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Scientific Articles

Priorities When Deciding on Participation in Early-Phase Gene Therapy Trials for Duchenne Muscular Dystrophy: A Best–Worst Scaling Experiment in Caregivers and Adult Patients

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source: Orphanet Journal of Rare Diseases

year: 2019

authors: Ryan S. Paquin, Ryan Fischer, Carol Mansfield, Brennan Mange, Katherine Beaverson, Annie Ganot, Amy Strong Martin, Carl Morris, Colin Rensch, Valeria Ricotti, Leo J. Russo, Alesia Sadosky, Edward C. Smith, Holly L. Peay


Several gene therapy trials for Duchenne muscular dystrophy initiated in 2018. Trial decision making is complicated by non-curative, time-limited benefits; the progressive, fatal course; and high unmet needs. Here, caregivers and patients prioritize factors influencing decision making regarding participation in early-phase gene therapy trials.

We conducted a best-worst scaling experiment among U.S. caregivers and adults with Duchenne (N = 274). Participants completed 11 choice sets, choosing features they cared about most and least when deciding whether to participate in a hypothetical gene therapy trial. We analyzed the data using sequential conditional logistic regression.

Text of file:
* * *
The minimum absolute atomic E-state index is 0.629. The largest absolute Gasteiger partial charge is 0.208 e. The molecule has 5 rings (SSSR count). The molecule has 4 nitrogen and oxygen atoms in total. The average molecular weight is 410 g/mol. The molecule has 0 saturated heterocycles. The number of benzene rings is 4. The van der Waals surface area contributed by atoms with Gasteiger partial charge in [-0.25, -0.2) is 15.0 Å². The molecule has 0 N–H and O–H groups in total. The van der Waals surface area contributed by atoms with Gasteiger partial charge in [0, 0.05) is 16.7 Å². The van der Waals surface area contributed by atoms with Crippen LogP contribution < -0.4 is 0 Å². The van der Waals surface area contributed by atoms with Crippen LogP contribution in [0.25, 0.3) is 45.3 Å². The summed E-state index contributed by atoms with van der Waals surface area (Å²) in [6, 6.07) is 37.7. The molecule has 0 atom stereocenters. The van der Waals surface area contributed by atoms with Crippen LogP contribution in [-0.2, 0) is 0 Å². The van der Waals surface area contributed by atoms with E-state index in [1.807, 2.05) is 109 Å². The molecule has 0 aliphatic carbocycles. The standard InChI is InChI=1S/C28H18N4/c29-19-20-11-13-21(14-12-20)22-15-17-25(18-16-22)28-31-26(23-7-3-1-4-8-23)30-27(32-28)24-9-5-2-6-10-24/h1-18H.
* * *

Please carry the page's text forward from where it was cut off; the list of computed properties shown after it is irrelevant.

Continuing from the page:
Participants prioritized improved muscle function in trial decision making. Concerns about participation limiting later use of gene transfer and editing were also important, as were improved lung and heart function. Low risk of death fell near the middle. Participants cared least about muscle biopsies and potential for randomization to placebo. Adults with Duchenne and caregivers of non-ambulatory children significantly prioritized improved lung function compared to caregivers of ambulatory children.

Our data demonstrate prioritization of anticipated benefits and opportunity costs relative to potential harms and procedures in gene therapy trial decision making. Such data inform protocol development, education and advocacy efforts, and informed consent.

organization: Research Triangle Park, USA; Parent Project Muscular Dystrophy, USA; Pfizer, USA; Solid Biosciences, USA; UCLA, USA; Duke University, USA

DOI: 10.1186/s13023-019-1069-6

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